Running until 2024, the scope of EDCTP2 is based on the objectives and achievements of EDCTP1, with an expansion to cover neglected infectious diseases, diarrhoeal diseases, lower respiratory tract infections, and emerging and re-emerging infections affecting sub-Saharan Africa (such as Ebola, yellow fever and COVID-19), in addition to HIV, TB, and malaria. EDCTP2 also supports all phases of clinical trials (I–IV) as well as medicinal product-focused implementation research.

The legal structure for implementing the EDCTP2 programme has also evolved from EDCTP1, with an EDCTP Association (under Dutch law) having been established in 2014 to allow EDCTP2 membership to be opened up to sub-Saharan African countries, thus ensuring a true European-African partnership. EDCTP2 receives funds from the European Union through the Horizon 2020 programme. EDCTP2 Participating States also make contributions (cash or in-kind) to activities aligned with EDCTP’s goals. EDCTP partners, including industry, product development partnerships, development cooperation organisations and research institutions, also make cash or in-kind contributions to EDCTP2 calls. Learn more about the funding of the EDCTP2 programme.

Global health programme

The European Commission has announced its proposal to set up 10 new European Partnerships between the European Union, Member States and/or industry under Horizon Europe, including an EDCTP2 successor programme called Global Health EDCTP3. According to the published legal instrument, the Global Health EDCTP3 partnership is defined as a Joint Undertaking (based on Article 187 of the Treaty on the Functioning of the European Union). As an Article 187 Initiative, the Global Health EDCTP3 Joint Undertaking will be a partnership between two entities – the European Commission, representing the European Union, and the EDCTP Association, representing the governments of European and sub-Saharan African countries participating in the partnership (Participating States).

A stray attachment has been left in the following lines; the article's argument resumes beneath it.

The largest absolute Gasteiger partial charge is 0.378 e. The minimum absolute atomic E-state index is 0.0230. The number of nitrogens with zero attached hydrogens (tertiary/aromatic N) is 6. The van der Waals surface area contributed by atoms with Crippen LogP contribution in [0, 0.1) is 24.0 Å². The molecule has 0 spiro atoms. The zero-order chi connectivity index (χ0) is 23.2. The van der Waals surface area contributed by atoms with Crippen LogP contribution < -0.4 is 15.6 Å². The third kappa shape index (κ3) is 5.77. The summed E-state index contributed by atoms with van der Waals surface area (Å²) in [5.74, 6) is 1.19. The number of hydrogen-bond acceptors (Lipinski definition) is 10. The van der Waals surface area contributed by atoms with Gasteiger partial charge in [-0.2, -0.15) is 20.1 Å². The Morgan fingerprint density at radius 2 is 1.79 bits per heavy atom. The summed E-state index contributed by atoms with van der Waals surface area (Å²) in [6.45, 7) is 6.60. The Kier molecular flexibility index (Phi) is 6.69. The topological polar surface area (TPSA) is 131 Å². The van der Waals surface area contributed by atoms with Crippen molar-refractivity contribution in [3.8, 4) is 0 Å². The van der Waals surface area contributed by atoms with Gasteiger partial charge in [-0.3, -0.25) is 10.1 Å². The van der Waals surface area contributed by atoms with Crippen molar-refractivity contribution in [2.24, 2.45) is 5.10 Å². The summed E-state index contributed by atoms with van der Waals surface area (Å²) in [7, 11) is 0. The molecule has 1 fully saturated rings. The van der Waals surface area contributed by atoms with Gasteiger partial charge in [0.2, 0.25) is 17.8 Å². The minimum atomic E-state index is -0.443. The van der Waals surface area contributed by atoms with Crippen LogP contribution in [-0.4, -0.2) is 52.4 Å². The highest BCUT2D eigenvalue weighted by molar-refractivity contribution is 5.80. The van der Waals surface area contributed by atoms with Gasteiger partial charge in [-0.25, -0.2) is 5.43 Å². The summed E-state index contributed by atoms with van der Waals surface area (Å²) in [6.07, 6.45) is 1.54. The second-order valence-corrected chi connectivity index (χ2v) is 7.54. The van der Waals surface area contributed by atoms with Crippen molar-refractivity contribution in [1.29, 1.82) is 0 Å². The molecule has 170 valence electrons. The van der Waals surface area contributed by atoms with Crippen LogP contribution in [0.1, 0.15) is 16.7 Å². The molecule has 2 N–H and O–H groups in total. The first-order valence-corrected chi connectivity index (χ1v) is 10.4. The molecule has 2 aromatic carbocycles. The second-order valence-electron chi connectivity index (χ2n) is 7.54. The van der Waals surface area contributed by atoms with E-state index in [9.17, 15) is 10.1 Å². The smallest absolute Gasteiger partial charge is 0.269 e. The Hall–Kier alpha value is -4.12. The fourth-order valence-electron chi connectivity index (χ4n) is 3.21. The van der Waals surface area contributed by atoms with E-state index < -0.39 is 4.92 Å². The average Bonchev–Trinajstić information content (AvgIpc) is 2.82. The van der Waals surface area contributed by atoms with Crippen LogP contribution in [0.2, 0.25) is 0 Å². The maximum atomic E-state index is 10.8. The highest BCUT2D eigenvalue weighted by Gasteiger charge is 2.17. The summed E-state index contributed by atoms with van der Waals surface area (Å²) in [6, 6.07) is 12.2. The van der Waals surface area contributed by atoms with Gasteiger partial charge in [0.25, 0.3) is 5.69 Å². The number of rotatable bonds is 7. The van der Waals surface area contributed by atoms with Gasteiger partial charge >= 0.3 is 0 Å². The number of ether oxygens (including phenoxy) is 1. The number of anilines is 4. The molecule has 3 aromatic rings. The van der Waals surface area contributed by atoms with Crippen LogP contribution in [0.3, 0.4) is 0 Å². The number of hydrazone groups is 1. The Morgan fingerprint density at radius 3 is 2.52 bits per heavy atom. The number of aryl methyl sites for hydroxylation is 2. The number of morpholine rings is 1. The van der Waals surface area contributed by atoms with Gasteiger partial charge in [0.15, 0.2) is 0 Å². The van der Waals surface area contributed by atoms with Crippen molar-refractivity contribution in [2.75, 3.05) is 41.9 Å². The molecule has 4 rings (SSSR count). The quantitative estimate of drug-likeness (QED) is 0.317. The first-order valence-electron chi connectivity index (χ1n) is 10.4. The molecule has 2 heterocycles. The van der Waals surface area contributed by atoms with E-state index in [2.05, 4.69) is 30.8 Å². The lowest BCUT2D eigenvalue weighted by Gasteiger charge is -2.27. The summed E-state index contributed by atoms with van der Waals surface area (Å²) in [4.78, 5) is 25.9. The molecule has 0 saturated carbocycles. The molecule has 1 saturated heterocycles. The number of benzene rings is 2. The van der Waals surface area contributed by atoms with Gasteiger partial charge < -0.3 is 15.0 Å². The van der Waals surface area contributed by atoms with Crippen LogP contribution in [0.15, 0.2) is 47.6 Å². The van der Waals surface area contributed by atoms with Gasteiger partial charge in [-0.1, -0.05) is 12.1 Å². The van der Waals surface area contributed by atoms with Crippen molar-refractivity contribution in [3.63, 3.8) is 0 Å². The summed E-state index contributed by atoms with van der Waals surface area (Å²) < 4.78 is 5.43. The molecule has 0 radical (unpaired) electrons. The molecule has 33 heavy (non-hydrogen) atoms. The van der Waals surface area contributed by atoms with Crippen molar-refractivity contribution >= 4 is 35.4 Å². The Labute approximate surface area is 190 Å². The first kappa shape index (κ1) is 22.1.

The Global Health EDCTP3 partnership will support international research partnerships accelerating the clinical evaluation of drugs, vaccines and diagnostics for key infectious diseases affecting sub-Saharan Africa, as well as novel approaches for surveillance and control of emerging/re-emerging infections in the region and globally. It will also strengthen clinical research capacity in sub-Saharan Africa. Building on the two previous EDCTP programmes, the Partnership will ensure that more people gain access to new medical interventions and help to protect regional and global health security. By 2030, it aims to have progressed to license at least two new health technologies tackling infectious diseases, and to have supported at least 100 research institutes in 30 countries to enable effective and rapid research response to develop health technologies against re-emerging epidemics. The Global Health EDCTP3 draft proposal and Strategic Research and Innovation Agenda (SRIA) can be found on the European Commission website.

In terms of next steps, the European Commission’s proposal for a Regulation, the Single Basic Act, establishing nine Joint Undertakings (including the Global Health EDCTP3 programme) now needs to be adopted by the Council of the European Union, following consultation with the European Parliament and the Economic and Social Committee. This process is expected to be completed by Q4 2021, with the Global Health EDCTP3 Joint Undertaking expected to be operational by Q1 2022.